So look. I’m still blown away.
What a difference from 12 years ago, when Charles and I got to dance late into the night at the Gores’ after his concession speech. It was a wonderful night, in its way — like the end of color war at camp, even though you had lost — but it marked the beginning of a transition from peace and prosperity to needless real war and near depression.
What a difference from 4 years ago when I watched joyfully but fluishly from a warm hotel room as Barack Obama was Inaugurated and, later that night, as he and Michelle danced from ball to ball.
(And what a difference from 40 years ago. You’re not a GREAT dancer,” said my first boyfriend, the summer I came out. He was being kind.)
In contrast to all that,this past weekend was . . . amazing.
It was, among other things, the second time I met Usher without realizing who he was. This time, at least, I figured it out in time.
But the only truly noteworthy thing about the weekend was being there, with a million others, to bear witness to Barack Obama’s Second Inaugural Address.
And that will likely be re-read and re-watched for years to come.
BOREALIS: THE WHEELTUG TWIST
Meanwhile . . . remember The Twist?
Do you know why it takes so long to load an airplane with passengers? And why it takes us passengers back in 23A-and-B so long to deplane? It takes so long, for one thing, because only one door is used. And only one door is used because the plane is parked nose-in to the gate. Imagine if, once at the gate, it pivoted, or “twisted,” 90 degrees so as to park parallel to the gate. So that both front and aft doors could be used. Right now, that’s not possible because — in the process of maneuvering so close to other planes — who knows what the main engine thrust might knock over. But with their powerful little electric motors in the two nose wheels, WheelTug seems to think that pivot, or “twist,” would be easy. Which could halve, or at least shorten, the enplaning/deplaning process. Which means more productivity from each plane and gate. Good for passengers, good for airlines, good for airports, good for WheelTug, good for us.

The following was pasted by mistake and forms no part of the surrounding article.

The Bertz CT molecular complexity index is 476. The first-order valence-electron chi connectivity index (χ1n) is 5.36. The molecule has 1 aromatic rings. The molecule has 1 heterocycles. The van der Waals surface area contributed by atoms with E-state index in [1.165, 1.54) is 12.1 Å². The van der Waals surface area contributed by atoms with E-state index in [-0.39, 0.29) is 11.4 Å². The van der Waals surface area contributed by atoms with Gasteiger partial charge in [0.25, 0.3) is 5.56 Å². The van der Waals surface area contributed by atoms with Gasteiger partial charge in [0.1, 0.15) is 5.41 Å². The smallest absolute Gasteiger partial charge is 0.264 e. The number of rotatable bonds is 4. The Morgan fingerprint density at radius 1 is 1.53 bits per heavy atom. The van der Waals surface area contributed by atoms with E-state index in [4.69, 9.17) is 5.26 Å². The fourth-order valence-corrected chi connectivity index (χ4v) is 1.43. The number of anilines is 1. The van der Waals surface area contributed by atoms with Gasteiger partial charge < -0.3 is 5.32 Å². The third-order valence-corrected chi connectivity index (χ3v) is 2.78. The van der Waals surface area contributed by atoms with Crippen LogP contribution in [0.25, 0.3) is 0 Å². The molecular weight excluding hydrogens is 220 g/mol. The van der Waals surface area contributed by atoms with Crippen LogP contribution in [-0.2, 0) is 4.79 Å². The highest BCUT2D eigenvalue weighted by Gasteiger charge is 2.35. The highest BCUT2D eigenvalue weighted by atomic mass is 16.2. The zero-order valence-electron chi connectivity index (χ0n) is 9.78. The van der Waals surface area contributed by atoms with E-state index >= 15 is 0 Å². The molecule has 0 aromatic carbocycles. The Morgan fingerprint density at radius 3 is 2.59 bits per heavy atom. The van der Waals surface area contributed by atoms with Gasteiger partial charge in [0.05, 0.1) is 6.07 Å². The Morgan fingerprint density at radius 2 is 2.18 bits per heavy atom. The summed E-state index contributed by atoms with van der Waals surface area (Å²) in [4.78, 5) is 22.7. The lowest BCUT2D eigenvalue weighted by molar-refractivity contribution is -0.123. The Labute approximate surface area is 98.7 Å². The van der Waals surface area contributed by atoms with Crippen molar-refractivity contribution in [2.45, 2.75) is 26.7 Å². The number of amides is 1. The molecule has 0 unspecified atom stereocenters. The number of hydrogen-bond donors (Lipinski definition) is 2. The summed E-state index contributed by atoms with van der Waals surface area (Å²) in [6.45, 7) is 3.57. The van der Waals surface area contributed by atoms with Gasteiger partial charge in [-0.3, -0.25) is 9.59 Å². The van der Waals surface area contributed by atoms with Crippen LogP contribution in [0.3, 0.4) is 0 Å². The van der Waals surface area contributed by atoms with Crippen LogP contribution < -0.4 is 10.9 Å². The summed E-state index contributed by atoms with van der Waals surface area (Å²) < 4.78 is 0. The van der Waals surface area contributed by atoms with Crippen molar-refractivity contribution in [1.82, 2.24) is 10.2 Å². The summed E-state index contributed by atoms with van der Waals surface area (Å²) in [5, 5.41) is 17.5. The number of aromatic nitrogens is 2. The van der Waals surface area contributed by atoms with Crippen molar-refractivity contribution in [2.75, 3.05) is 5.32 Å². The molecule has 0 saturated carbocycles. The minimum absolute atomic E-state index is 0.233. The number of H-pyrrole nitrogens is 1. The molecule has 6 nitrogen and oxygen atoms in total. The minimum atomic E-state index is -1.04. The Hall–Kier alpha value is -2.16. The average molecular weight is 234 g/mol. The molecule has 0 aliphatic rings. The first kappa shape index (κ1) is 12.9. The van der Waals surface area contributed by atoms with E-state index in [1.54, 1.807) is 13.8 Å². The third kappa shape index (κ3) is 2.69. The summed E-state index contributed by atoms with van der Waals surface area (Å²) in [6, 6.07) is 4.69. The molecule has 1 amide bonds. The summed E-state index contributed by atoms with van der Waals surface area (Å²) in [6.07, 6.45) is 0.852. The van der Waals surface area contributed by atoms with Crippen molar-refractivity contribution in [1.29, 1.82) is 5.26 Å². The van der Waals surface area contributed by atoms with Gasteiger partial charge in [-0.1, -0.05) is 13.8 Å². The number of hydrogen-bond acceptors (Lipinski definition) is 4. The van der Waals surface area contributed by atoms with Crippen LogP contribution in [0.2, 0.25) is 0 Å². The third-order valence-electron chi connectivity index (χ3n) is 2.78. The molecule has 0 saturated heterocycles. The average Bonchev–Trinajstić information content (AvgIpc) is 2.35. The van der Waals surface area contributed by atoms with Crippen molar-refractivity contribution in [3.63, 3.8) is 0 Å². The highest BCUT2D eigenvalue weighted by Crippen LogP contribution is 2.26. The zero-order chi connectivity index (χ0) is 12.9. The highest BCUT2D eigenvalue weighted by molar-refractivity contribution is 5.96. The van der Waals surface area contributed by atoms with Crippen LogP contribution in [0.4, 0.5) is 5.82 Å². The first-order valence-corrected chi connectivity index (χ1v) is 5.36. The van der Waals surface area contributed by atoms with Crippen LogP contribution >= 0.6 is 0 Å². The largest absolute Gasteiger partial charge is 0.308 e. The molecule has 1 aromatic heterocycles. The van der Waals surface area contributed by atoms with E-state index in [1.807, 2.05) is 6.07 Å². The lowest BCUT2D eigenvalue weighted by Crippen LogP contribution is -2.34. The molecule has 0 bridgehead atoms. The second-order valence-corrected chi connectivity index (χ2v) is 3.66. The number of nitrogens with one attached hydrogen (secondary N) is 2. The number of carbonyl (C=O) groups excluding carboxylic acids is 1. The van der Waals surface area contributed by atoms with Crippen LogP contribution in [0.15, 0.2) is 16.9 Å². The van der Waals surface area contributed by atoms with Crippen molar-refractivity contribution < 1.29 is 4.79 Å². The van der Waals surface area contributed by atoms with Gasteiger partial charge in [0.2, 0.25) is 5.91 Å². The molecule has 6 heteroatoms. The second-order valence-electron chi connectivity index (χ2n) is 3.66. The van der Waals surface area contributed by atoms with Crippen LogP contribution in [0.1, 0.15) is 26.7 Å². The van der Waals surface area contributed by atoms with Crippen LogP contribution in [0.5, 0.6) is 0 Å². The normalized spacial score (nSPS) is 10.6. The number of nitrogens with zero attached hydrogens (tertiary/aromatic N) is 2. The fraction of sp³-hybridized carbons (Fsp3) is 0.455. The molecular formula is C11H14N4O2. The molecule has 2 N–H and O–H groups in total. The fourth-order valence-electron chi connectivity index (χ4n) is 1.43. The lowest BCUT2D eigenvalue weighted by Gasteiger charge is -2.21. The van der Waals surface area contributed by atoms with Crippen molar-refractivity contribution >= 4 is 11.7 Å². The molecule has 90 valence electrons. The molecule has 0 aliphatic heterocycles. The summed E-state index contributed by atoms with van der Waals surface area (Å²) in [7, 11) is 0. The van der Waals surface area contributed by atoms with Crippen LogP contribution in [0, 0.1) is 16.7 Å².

Quote of the Day
Louis Pasteur's theory of germs is ridiculous fiction.~Pierre Pachet, Professor of Physiology at Toulouse, 1872
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